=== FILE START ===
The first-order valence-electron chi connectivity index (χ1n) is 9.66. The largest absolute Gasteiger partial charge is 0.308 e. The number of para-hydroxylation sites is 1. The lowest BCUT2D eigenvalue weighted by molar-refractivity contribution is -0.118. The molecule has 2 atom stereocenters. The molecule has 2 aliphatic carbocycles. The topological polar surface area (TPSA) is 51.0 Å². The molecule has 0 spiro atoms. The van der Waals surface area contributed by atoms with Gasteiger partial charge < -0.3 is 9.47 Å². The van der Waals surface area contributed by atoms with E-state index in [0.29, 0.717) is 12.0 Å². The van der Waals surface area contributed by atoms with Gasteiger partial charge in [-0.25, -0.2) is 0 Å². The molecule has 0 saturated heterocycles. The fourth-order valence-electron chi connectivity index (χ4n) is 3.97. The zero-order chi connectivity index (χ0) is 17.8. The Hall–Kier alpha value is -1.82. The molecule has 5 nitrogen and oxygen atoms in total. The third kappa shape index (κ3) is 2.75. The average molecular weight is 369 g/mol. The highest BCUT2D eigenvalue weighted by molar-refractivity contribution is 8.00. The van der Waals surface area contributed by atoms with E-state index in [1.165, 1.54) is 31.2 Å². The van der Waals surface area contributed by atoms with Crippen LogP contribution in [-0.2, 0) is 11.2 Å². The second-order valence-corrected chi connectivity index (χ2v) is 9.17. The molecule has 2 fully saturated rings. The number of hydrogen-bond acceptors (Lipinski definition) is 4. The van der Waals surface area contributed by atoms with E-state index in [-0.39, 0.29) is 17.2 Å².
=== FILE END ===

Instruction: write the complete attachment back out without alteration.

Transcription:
The first-order valence-electron chi connectivity index (χ1n) is 9.66. The largest absolute Gasteiger partial charge is 0.308 e. The number of para-hydroxylation sites is 1. The lowest BCUT2D eigenvalue weighted by molar-refractivity contribution is -0.118. The molecule has 2 atom stereocenters. The molecule has 2 aliphatic carbocycles. The topological polar surface area (TPSA) is 51.0 Å². The molecule has 0 spiro atoms. The van der Waals surface area contributed by atoms with Gasteiger partial charge < -0.3 is 9.47 Å². The van der Waals surface area contributed by atoms with E-state index in [0.29, 0.717) is 12.0 Å². The van der Waals surface area contributed by atoms with Gasteiger partial charge in [-0.25, -0.2) is 0 Å². The molecule has 0 saturated heterocycles. The fourth-order valence-electron chi connectivity index (χ4n) is 3.97. The zero-order chi connectivity index (χ0) is 17.8. The Hall–Kier alpha value is -1.82. The molecule has 5 nitrogen and oxygen atoms in total. The third kappa shape index (κ3) is 2.75. The average molecular weight is 369 g/mol. The highest BCUT2D eigenvalue weighted by molar-refractivity contribution is 8.00. The van der Waals surface area contributed by atoms with E-state index in [1.165, 1.54) is 31.2 Å². The van der Waals surface area contributed by atoms with Crippen LogP contribution in [-0.2, 0) is 11.2 Å². The second-order valence-corrected chi connectivity index (χ2v) is 9.17. The molecule has 2 fully saturated rings. The number of hydrogen-bond acceptors (Lipinski definition) is 4. The van der Waals surface area contributed by atoms with E-state index in [-0.39, 0.29) is 17.2 Å².